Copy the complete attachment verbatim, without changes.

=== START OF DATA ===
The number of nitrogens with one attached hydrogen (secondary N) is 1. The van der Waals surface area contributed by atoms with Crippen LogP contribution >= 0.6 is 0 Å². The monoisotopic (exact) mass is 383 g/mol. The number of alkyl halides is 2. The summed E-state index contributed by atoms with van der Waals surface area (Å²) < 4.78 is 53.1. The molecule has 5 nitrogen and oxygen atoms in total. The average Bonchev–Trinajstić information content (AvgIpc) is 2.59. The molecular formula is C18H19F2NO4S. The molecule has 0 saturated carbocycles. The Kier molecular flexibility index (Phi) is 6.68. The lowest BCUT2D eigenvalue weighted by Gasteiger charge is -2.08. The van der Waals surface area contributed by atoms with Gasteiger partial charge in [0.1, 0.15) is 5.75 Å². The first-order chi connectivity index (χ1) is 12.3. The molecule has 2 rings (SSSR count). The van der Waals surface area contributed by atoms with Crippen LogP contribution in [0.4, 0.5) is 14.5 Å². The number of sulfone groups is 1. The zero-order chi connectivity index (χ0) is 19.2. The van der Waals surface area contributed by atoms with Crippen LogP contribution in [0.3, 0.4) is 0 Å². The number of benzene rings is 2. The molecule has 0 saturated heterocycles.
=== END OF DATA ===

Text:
The number of nitrogens with one attached hydrogen (secondary N) is 1. The van der Waals surface area contributed by atoms with Crippen LogP contribution >= 0.6 is 0 Å². The monoisotopic (exact) mass is 383 g/mol. The number of alkyl halides is 2. The summed E-state index contributed by atoms with van der Waals surface area (Å²) < 4.78 is 53.1. The molecule has 5 nitrogen and oxygen atoms in total. The average Bonchev–Trinajstić information content (AvgIpc) is 2.59. The molecular formula is C18H19F2NO4S. The molecule has 0 saturated carbocycles. The Kier molecular flexibility index (Phi) is 6.68. The lowest BCUT2D eigenvalue weighted by Gasteiger charge is -2.08. The van der Waals surface area contributed by atoms with Gasteiger partial charge in [0.1, 0.15) is 5.75 Å². The first-order chi connectivity index (χ1) is 12.3. The molecule has 2 rings (SSSR count). The van der Waals surface area contributed by atoms with Crippen LogP contribution in [0.4, 0.5) is 14.5 Å². The number of sulfone groups is 1. The zero-order chi connectivity index (χ0) is 19.2. The van der Waals surface area contributed by atoms with Crippen LogP contribution in [0.3, 0.4) is 0 Å². The number of benzene rings is 2. The molecule has 0 saturated heterocycles.